Held in Ferropolis – Germany’s City Of Iron, near Berlin – in a disused mine, where cranes loom everywhere you look, Melt Festival cuts a surreal image. But then even if it was operational, you get the feeling that Florence Welch’s sandblaster vocals could easily drown out the sound of heavy-duty industrial items. Florence, literally surrounded by machines, headlined the opening Friday night (13 July) of the weekender, one of the first shows she’s played since the release of ‘High As Hope’, her fourth album, last month, and devotional fans are out in force. One wields a banner that reads: “Florence you are my North Star. Please tattoo me” – an offer which regrettably Welch doesn’t incorporate into her stagecraft.
Strolling onto the main stage at 11.30 in a floaty peach-coloured dress looking like a bridesmaid that’s fled a wedding reception, she opens with ‘Between Two Lungs’ from debut album, ‘Lungs’, before pirouetting her way through a set of aural melodrama. Midway through the gig, she thanks the crowd for turning her personal tragedies into joy, and nowhere does that feel more startling that when – during ‘Hunger’, the shiver-inducing lead single of ‘High As Hope’ – she conducts the audience to sing along with its bracingly frank opening lines: “At 17, I started to starve myself/I thought that love was a kind of emptiness,” before looking genuinely moved by the communal catharsis.
Backed by a band featuring violins and harps, and tribal drums, she plays four tracks off the latest album, and dedicates the song ‘Patricia’ to her muse Patti Smith. “It was written for a woman who was very close to my heart,” she says. “Apart from the middle bit which is about toxic masculinity but it’s quite long to explain. So the song – apart from the central angry bit – is for her because I think, amongst everything, she was a North Star that I could look towards to teach me in every part of my life to live and love. And she said to me recently through the meanderings of the internet that the next time I sung it, that she would be with me. And so Patti, I know that you are with me and I know that you are with us this evening.” The gospel tinged ‘Big God’ – which sadly doesn’t see her joined by co-writer Jamie XX despite his band playing on the Sunday – sees her almost possessed by another force, like a full-blown musical exorcism of her demons.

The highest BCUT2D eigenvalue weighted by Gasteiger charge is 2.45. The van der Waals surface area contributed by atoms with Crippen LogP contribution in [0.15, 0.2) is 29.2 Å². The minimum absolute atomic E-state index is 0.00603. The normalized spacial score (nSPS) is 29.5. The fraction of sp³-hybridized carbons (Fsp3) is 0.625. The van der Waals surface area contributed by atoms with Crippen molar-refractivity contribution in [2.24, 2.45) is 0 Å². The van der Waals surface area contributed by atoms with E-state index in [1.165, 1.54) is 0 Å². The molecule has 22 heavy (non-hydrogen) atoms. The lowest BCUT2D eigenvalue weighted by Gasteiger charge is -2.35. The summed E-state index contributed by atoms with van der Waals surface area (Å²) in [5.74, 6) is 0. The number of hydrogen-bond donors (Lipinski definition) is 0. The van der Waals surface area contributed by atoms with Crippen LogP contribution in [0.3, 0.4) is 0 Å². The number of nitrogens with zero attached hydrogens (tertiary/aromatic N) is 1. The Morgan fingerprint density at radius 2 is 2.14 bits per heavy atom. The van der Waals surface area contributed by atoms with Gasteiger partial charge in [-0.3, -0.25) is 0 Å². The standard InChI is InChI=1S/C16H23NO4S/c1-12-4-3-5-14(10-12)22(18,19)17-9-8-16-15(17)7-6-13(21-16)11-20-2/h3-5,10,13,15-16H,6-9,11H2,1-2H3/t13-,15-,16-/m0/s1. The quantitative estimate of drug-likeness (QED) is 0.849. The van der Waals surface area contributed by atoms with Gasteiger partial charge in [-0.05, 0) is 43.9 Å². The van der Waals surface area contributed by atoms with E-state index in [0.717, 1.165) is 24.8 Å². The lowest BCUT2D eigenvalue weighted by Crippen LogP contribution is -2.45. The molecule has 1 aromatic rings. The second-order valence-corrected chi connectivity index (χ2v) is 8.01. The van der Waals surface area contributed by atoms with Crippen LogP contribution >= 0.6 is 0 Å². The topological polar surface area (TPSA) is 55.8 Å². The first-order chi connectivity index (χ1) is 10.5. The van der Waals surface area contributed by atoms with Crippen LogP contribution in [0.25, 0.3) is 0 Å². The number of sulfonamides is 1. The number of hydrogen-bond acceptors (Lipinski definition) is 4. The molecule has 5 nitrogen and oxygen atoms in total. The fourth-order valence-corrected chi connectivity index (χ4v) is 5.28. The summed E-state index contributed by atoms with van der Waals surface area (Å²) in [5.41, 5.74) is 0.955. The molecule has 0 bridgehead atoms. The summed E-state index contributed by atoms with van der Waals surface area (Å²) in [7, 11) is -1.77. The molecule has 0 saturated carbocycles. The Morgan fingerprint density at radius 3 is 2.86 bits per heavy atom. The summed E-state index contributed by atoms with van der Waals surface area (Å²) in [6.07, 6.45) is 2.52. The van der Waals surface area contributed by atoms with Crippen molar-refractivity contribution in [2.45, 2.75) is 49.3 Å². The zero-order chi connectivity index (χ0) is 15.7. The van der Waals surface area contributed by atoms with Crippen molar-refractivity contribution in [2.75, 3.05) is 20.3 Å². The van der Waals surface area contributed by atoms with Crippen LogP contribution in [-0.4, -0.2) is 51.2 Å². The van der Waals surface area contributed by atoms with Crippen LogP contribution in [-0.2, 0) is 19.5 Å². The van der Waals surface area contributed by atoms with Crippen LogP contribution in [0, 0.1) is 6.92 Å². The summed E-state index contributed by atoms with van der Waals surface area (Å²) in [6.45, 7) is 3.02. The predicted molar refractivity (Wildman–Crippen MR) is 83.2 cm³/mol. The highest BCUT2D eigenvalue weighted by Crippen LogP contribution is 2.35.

Wildly theatrical – you get the feeling that she couldn’t write a shopping list without making the paper into origami shapes – she’s a well-honed festival powerhouse, ricocheting around the stage like a shaken Coke can, and naturally the bangers incite the most delirium, with full safety-limits-removed Florence vocally turbine-ing through her euphoric cover of Candi Staton’s ‘’You’ve Got The Love’, rainbow LGBTQ flag billowing behind her (one of a number of moments that highlights inclusion in a weekend where women and gay people occupy prime slots) and the primal stomp of ‘Dog Days Are Over’, ‘What Kind Of Man’ and a barnstorming closer ‘Shake It Out’.
Florence And The Machine played:
Between Two Lungs
Queen Of Peace
Only If For A Night
Dog Days Are Over
Ship To Wreck
You’ve Got The Love
What Kind Of Man
Shake It Out.